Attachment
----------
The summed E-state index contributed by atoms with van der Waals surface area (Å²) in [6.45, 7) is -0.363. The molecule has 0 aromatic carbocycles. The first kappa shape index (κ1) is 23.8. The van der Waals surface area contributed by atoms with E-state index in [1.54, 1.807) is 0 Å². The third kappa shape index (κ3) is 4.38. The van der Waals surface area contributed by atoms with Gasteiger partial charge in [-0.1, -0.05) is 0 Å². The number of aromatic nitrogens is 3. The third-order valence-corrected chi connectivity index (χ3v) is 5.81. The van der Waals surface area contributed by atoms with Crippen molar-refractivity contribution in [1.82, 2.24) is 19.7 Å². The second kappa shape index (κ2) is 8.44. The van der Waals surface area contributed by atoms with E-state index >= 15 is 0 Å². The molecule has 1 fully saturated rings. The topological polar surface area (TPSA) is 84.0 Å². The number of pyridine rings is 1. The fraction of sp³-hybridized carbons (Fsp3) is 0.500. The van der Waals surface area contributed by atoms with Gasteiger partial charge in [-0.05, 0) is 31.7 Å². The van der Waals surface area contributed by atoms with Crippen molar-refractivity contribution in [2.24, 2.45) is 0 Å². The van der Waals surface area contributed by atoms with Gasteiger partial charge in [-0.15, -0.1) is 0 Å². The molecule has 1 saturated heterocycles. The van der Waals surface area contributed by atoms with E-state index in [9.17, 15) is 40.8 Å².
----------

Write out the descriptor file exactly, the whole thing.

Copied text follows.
The summed E-state index contributed by atoms with van der Waals surface area (Å²) in [6.45, 7) is -0.363. The molecule has 0 aromatic carbocycles. The first kappa shape index (κ1) is 23.8. The van der Waals surface area contributed by atoms with E-state index in [1.54, 1.807) is 0 Å². The third kappa shape index (κ3) is 4.38. The van der Waals surface area contributed by atoms with Gasteiger partial charge in [-0.1, -0.05) is 0 Å². The number of aromatic nitrogens is 3. The third-order valence-corrected chi connectivity index (χ3v) is 5.81. The van der Waals surface area contributed by atoms with Crippen molar-refractivity contribution in [1.82, 2.24) is 19.7 Å². The second kappa shape index (κ2) is 8.44. The van der Waals surface area contributed by atoms with E-state index >= 15 is 0 Å². The molecule has 1 fully saturated rings. The topological polar surface area (TPSA) is 84.0 Å². The number of pyridine rings is 1. The fraction of sp³-hybridized carbons (Fsp3) is 0.500. The van der Waals surface area contributed by atoms with Gasteiger partial charge in [-0.05, 0) is 31.7 Å². The van der Waals surface area contributed by atoms with Crippen molar-refractivity contribution in [2.24, 2.45) is 0 Å². The van der Waals surface area contributed by atoms with Gasteiger partial charge in [-0.15, -0.1) is 0 Å². The molecule has 1 saturated heterocycles. The van der Waals surface area contributed by atoms with E-state index in [9.17, 15) is 40.8 Å².